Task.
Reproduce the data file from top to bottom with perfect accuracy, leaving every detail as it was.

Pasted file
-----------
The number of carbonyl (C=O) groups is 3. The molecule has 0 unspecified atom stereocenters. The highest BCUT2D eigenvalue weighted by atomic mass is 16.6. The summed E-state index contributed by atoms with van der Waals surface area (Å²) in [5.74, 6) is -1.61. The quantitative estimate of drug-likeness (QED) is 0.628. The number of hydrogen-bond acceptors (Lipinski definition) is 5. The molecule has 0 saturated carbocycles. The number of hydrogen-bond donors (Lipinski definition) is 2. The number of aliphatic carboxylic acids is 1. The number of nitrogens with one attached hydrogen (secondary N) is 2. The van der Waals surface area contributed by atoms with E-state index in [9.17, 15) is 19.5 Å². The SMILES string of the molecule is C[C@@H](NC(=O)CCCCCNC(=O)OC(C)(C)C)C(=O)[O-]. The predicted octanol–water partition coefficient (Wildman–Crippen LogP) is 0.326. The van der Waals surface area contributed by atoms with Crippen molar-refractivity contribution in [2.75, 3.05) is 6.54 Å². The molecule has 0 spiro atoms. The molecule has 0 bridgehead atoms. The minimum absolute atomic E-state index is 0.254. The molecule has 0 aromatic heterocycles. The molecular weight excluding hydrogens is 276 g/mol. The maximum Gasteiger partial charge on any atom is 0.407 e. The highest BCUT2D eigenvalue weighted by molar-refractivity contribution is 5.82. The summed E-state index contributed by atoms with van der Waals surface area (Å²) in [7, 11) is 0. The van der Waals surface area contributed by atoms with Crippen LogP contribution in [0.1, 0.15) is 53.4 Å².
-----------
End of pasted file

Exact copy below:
The number of carbonyl (C=O) groups is 3. The molecule has 0 unspecified atom stereocenters. The highest BCUT2D eigenvalue weighted by atomic mass is 16.6. The summed E-state index contributed by atoms with van der Waals surface area (Å²) in [5.74, 6) is -1.61. The quantitative estimate of drug-likeness (QED) is 0.628. The number of hydrogen-bond acceptors (Lipinski definition) is 5. The molecule has 0 saturated carbocycles. The number of hydrogen-bond donors (Lipinski definition) is 2. The number of aliphatic carboxylic acids is 1. The number of nitrogens with one attached hydrogen (secondary N) is 2. The van der Waals surface area contributed by atoms with E-state index in [9.17, 15) is 19.5 Å². The SMILES string of the molecule is C[C@@H](NC(=O)CCCCCNC(=O)OC(C)(C)C)C(=O)[O-]. The predicted octanol–water partition coefficient (Wildman–Crippen LogP) is 0.326. The van der Waals surface area contributed by atoms with Crippen molar-refractivity contribution in [2.75, 3.05) is 6.54 Å². The molecule has 0 spiro atoms. The molecule has 0 bridgehead atoms. The minimum absolute atomic E-state index is 0.254. The molecule has 0 aromatic heterocycles. The molecular weight excluding hydrogens is 276 g/mol. The maximum Gasteiger partial charge on any atom is 0.407 e. The highest BCUT2D eigenvalue weighted by molar-refractivity contribution is 5.82. The summed E-state index contributed by atoms with van der Waals surface area (Å²) in [7, 11) is 0. The van der Waals surface area contributed by atoms with Crippen LogP contribution in [0.1, 0.15) is 53.4 Å².